No one spoke. People looked at each other, wondering if Phoebe’s words had concluded the meeting. But Ricardo leaned forward again. “I apologize, but I need to ask two more questions, and please, answer them any way you wish, or don’t answer them at all. First, I’m under pressure from my colleagues in other fields – history, anthropology, archeology. They want to know who could help them find sites to study and people to interview in Rivergate and the forest preserve. I tried to be polite and said I’d look into it, but I certainly have promised nothing. But now I ask: Can any of our professors interested in the history of the Half Moon Valley, or the archeology of the Valley, speak to any of you about any information you may have?”
“No,” replied Abby. “We are in no position to guide any such inquiry, and will prevent it if possible.”
“I thought so. Rest assured, I will offer nothing. And I’ll warn you if anything of the kind is moving forward.”
Abby gave him a smile. “Thank you. And be aware that the forest preserve is run by the state, and I believe will fall under the authority of Amy’s father. We’ve been protected so far.”
Amy nodded.
“Finally,” Ricardo went on, “I’m curious if there is an important reason why all of you...” he was looking at Abby, Phoebe, and Lluvia, “have suddenly made this generous offer to partner with us.”
The three glanced at each other. “I can think of one reason,” Phoebe said. “We’ve been through a lot of stress and trouble over the last two months. It’s been a shocking experience. We’ve had to learn to cope very fast.”
Ah! thought Abby. Go for it! Tell them.
“We’ve tried to do things that are really quite ordinary, like build a community around the stores in our town, offer activities that people might like, especially for teenagers. These are things I grew up doing, things I had considered normal, like having festivals, music concerts, a soccer league, listening to our local minister and supporting the mission of the church. But we’ve had to realize that we’re facing very powerful, wealthy, and determined enemies. Problems have opened up that have been hidden for decades. We’ve had to fight for basic community goals. Freddy has seen some of this. What Sara called the mysteries in Middletown have arisen around what I used to consider ordinary small- town events.
“Now... you could say that Reverend Tuck’s sermon, the one where he called climate change a sin... well, I do see that many people will regard that as threatening. But doing nothing about it is even more threatening. We’ve realized we have to fight a larger political battle. What I’m interested in is that battle. Middletown is a microcosm of the wide world. So I ask: What happens tomorrow morning? How can we contribute? How do we follow up? Can we get involved in events surrounding the United Nations conference? We’re opening up because circumstances are forcing us to get together and stand for something, or our world will become an unrecognizable nightmare.”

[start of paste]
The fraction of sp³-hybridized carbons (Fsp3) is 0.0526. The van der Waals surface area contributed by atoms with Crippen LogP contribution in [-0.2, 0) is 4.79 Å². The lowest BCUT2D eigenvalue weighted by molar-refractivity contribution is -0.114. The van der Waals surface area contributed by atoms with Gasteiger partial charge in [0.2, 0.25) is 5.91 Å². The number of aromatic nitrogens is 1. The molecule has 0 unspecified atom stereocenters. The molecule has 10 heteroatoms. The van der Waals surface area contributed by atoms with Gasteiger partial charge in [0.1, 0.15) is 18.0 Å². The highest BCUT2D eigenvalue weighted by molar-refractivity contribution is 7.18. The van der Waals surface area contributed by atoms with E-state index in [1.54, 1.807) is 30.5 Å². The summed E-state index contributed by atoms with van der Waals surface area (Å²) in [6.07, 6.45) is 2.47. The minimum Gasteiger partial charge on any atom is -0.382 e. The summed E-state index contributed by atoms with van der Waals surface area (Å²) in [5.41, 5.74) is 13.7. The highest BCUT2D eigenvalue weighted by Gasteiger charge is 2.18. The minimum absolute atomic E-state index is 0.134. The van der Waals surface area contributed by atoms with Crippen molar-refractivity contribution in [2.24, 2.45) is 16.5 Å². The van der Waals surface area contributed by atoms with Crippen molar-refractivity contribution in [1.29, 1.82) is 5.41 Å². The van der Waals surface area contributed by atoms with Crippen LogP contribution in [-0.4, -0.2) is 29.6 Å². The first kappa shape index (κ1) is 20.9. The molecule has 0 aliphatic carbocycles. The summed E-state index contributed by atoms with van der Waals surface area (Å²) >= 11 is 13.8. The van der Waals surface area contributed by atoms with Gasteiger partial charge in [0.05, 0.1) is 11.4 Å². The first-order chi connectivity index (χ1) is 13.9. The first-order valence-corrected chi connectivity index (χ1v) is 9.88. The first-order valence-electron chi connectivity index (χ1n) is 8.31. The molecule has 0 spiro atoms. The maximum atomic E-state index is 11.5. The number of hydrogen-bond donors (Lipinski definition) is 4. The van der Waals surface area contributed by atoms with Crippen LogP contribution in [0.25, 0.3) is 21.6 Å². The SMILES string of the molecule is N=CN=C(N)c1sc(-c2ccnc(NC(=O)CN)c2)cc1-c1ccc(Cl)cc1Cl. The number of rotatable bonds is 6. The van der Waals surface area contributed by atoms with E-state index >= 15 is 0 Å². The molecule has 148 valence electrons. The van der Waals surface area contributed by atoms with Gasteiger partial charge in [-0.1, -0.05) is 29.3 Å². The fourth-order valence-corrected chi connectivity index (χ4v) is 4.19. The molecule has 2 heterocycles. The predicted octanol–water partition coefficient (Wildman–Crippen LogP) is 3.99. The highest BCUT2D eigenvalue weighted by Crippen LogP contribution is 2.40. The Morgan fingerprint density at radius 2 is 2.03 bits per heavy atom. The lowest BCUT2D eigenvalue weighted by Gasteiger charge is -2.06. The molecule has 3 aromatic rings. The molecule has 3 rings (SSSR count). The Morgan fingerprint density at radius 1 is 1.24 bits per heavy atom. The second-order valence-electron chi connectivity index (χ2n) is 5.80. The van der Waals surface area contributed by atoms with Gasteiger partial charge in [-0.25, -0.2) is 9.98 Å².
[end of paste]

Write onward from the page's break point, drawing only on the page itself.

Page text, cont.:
Sara clapped. “Please, all three of you! Tomorrow after the gathering at Hamilton Hall, our group will meet, discuss the day’s events, and plan for the future. You’re all invited. And please, help us at tomorrow’s event. It’s an effort to create dialogue and understanding between the trustees, students, and faculty. We want the trustees to share power with the college community, and not act like the students are children and the faculty are absent-minded professors, lost in abstract research. We’re in this together. And I’ll have to speak on your behalf, and present ideas from this meeting. But I don’t have the authority and respect to respond to the trustees’ presentation. Ricardo, that job can only be done by you. I wish we could help, but you know you’ll be on the spot.”
“Don’t apologize, Sara. I’ve been eager for this job for years. If only I can be on the spot a dozen more times in the next few months! What good is Evansville College, what good is being a professor, what good is having a new department called Energy in the Age of Climate Change? It’s time to plan, organize, speak up. It’s time to act.” He slammed the flat of his hand onto the table.
They all stared in surprise.
“Okay Ricardo!” cried Sara with a big smile. “We’re with you.”
Freddy rubbed his hands together. He had a gleam in his eye. “This is why I entered the news business! Are we all on board?”
“Yes! Of course! Absoluuuutly!” Their voices responded at once.
“Any more questions?”
No one spoke.
“Thank you all!” Ricardo stood up. “Let’s eat!”
Sara and Amy departed immediately after the meeting, saying they would grab a sandwich in the student center and eat with the organizers of tomorrow’s gathering. “Sorry to insist on that word, ‘gathering’,” Sara told them. “But a street demonstration and protest would be a disaster for us. We’re doing all we can to debate policy, backed up by a well-behaved crowd. We need the right kind of media attention.”
Amy pulled on her sleeve. “Come on! They’ll be finished before we get there!” And they were gone.
Lluvia, Phoebe, Abby, and Henry Tims took a table together in the luxury of the faculty dining room. Henry presented himself as their guide for the evening, and offered to escort them to the gallery. An hour later, Lluvia, Phoebe, Abby, and Henry Tims were walking past the college dormitories looking for a building known as the A.D. – short for Art Department. There they expected to meet Alex Johnson, who would give them a room for the night. “We’re just in time,” Henry told them. “The gallery closes at 9.” He led them through the glass door of a modern, very wide, two story building with enormous windows.